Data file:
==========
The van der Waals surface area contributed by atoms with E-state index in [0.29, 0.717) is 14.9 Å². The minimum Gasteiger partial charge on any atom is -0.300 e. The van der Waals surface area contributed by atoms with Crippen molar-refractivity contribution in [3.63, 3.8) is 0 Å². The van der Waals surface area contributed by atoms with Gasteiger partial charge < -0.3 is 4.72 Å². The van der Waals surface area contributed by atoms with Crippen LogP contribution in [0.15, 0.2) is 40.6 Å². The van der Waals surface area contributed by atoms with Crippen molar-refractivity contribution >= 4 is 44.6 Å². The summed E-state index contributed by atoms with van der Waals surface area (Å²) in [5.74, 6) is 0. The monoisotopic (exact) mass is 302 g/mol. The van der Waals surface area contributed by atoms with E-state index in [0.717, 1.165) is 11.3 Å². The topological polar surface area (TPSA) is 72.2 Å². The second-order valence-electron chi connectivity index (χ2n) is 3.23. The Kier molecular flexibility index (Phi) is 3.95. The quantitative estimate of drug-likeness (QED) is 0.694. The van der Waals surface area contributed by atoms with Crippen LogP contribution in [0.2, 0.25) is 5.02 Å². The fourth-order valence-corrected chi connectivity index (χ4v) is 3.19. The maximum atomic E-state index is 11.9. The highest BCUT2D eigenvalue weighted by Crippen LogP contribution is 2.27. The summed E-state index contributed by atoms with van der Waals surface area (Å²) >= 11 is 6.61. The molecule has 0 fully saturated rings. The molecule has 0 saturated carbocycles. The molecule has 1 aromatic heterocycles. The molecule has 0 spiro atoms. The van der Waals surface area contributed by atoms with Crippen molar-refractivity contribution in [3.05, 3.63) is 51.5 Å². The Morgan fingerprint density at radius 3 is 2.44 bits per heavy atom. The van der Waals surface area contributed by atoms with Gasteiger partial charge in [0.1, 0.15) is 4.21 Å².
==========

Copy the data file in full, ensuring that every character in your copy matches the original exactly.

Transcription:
The van der Waals surface area contributed by atoms with E-state index in [0.29, 0.717) is 14.9 Å². The minimum Gasteiger partial charge on any atom is -0.300 e. The van der Waals surface area contributed by atoms with Crippen molar-refractivity contribution in [3.63, 3.8) is 0 Å². The van der Waals surface area contributed by atoms with Gasteiger partial charge < -0.3 is 4.72 Å². The van der Waals surface area contributed by atoms with Crippen LogP contribution in [0.15, 0.2) is 40.6 Å². The van der Waals surface area contributed by atoms with Crippen molar-refractivity contribution >= 4 is 44.6 Å². The summed E-state index contributed by atoms with van der Waals surface area (Å²) in [5.74, 6) is 0. The monoisotopic (exact) mass is 302 g/mol. The van der Waals surface area contributed by atoms with E-state index in [0.717, 1.165) is 11.3 Å². The topological polar surface area (TPSA) is 72.2 Å². The second-order valence-electron chi connectivity index (χ2n) is 3.23. The Kier molecular flexibility index (Phi) is 3.95. The quantitative estimate of drug-likeness (QED) is 0.694. The van der Waals surface area contributed by atoms with Crippen LogP contribution in [0.2, 0.25) is 5.02 Å². The fourth-order valence-corrected chi connectivity index (χ4v) is 3.19. The maximum atomic E-state index is 11.9. The highest BCUT2D eigenvalue weighted by Crippen LogP contribution is 2.27. The summed E-state index contributed by atoms with van der Waals surface area (Å²) >= 11 is 6.61. The molecule has 0 fully saturated rings. The molecule has 0 saturated carbocycles. The molecule has 1 aromatic heterocycles. The molecule has 0 spiro atoms. The van der Waals surface area contributed by atoms with Crippen molar-refractivity contribution in [3.05, 3.63) is 51.5 Å². The Morgan fingerprint density at radius 3 is 2.44 bits per heavy atom. The van der Waals surface area contributed by atoms with Gasteiger partial charge in [0.1, 0.15) is 4.21 Å².